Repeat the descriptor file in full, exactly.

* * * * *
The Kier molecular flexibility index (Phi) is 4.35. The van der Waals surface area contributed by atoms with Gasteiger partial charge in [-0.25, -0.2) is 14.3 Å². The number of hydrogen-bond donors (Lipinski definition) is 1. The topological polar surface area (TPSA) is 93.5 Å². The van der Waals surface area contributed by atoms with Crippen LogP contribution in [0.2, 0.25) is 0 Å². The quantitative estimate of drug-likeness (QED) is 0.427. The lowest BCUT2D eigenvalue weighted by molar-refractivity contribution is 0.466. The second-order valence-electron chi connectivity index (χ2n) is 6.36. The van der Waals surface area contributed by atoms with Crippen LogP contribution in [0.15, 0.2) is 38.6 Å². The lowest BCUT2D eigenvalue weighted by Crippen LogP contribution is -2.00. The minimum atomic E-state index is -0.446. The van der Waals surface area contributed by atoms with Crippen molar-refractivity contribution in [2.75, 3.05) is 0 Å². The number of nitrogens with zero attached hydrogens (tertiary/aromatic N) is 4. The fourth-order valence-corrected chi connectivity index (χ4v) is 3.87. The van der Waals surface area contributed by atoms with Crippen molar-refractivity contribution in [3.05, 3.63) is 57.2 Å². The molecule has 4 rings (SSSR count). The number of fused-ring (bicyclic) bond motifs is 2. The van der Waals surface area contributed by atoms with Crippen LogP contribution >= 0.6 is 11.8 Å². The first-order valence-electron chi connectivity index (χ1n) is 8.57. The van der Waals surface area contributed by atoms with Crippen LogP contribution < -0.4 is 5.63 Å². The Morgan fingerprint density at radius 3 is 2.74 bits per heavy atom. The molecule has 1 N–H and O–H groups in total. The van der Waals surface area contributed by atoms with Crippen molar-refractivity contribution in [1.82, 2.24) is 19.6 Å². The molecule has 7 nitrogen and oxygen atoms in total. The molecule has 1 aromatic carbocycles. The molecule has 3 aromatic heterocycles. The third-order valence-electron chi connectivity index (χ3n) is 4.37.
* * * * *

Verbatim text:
The Kier molecular flexibility index (Phi) is 4.35. The van der Waals surface area contributed by atoms with Gasteiger partial charge in [-0.25, -0.2) is 14.3 Å². The number of hydrogen-bond donors (Lipinski definition) is 1. The topological polar surface area (TPSA) is 93.5 Å². The van der Waals surface area contributed by atoms with Crippen LogP contribution in [0.2, 0.25) is 0 Å². The quantitative estimate of drug-likeness (QED) is 0.427. The lowest BCUT2D eigenvalue weighted by molar-refractivity contribution is 0.466. The second-order valence-electron chi connectivity index (χ2n) is 6.36. The van der Waals surface area contributed by atoms with Crippen LogP contribution in [0.15, 0.2) is 38.6 Å². The lowest BCUT2D eigenvalue weighted by Crippen LogP contribution is -2.00. The minimum atomic E-state index is -0.446. The van der Waals surface area contributed by atoms with Crippen molar-refractivity contribution in [2.75, 3.05) is 0 Å². The number of nitrogens with zero attached hydrogens (tertiary/aromatic N) is 4. The fourth-order valence-corrected chi connectivity index (χ4v) is 3.87. The van der Waals surface area contributed by atoms with Crippen molar-refractivity contribution in [3.05, 3.63) is 57.2 Å². The molecule has 4 rings (SSSR count). The number of fused-ring (bicyclic) bond motifs is 2. The van der Waals surface area contributed by atoms with Crippen LogP contribution >= 0.6 is 11.8 Å². The first-order valence-electron chi connectivity index (χ1n) is 8.57. The van der Waals surface area contributed by atoms with Crippen LogP contribution < -0.4 is 5.63 Å². The Morgan fingerprint density at radius 3 is 2.74 bits per heavy atom. The molecule has 1 N–H and O–H groups in total. The van der Waals surface area contributed by atoms with Crippen molar-refractivity contribution in [1.82, 2.24) is 19.6 Å². The molecule has 7 nitrogen and oxygen atoms in total. The molecule has 1 aromatic carbocycles. The molecule has 3 aromatic heterocycles. The third-order valence-electron chi connectivity index (χ3n) is 4.37.